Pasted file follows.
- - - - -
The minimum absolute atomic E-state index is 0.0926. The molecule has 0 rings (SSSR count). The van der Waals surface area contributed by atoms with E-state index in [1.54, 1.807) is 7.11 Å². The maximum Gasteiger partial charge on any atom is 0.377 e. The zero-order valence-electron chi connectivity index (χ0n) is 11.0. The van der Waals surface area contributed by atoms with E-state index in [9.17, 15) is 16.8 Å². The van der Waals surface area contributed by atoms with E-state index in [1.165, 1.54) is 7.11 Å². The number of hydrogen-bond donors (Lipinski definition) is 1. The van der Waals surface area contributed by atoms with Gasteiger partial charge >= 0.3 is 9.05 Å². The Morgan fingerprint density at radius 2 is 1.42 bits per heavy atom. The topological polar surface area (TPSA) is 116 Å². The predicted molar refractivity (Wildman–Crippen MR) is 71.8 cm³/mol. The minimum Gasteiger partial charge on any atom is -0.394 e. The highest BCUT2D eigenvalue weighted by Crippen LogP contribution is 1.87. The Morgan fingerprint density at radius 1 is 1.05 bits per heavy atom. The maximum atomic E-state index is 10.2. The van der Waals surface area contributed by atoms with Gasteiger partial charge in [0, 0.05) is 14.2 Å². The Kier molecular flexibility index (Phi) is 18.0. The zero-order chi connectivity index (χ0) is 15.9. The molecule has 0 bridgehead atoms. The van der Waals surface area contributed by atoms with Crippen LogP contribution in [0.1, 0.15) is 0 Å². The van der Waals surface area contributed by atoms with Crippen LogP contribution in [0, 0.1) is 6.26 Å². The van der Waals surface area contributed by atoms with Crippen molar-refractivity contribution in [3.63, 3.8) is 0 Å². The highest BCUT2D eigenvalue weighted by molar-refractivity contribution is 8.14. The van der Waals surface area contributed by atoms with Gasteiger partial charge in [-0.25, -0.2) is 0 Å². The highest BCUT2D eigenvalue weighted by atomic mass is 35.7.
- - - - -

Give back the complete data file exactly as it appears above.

The minimum absolute atomic E-state index is 0.0926. The molecule has 0 rings (SSSR count). The van der Waals surface area contributed by atoms with E-state index in [1.54, 1.807) is 7.11 Å². The maximum Gasteiger partial charge on any atom is 0.377 e. The zero-order valence-electron chi connectivity index (χ0n) is 11.0. The van der Waals surface area contributed by atoms with E-state index in [9.17, 15) is 16.8 Å². The van der Waals surface area contributed by atoms with E-state index in [1.165, 1.54) is 7.11 Å². The number of hydrogen-bond donors (Lipinski definition) is 1. The van der Waals surface area contributed by atoms with Gasteiger partial charge >= 0.3 is 9.05 Å². The Morgan fingerprint density at radius 2 is 1.42 bits per heavy atom. The topological polar surface area (TPSA) is 116 Å². The predicted molar refractivity (Wildman–Crippen MR) is 71.8 cm³/mol. The minimum Gasteiger partial charge on any atom is -0.394 e. The highest BCUT2D eigenvalue weighted by Crippen LogP contribution is 1.87. The Morgan fingerprint density at radius 1 is 1.05 bits per heavy atom. The maximum atomic E-state index is 10.2. The van der Waals surface area contributed by atoms with Gasteiger partial charge in [0, 0.05) is 14.2 Å². The Kier molecular flexibility index (Phi) is 18.0. The zero-order chi connectivity index (χ0) is 15.9. The molecule has 0 bridgehead atoms. The van der Waals surface area contributed by atoms with Crippen LogP contribution in [0.1, 0.15) is 0 Å². The van der Waals surface area contributed by atoms with Crippen LogP contribution in [0, 0.1) is 6.26 Å². The van der Waals surface area contributed by atoms with Crippen molar-refractivity contribution in [3.63, 3.8) is 0 Å². The highest BCUT2D eigenvalue weighted by molar-refractivity contribution is 8.14. The van der Waals surface area contributed by atoms with Gasteiger partial charge in [-0.25, -0.2) is 0 Å². The highest BCUT2D eigenvalue weighted by atomic mass is 35.7.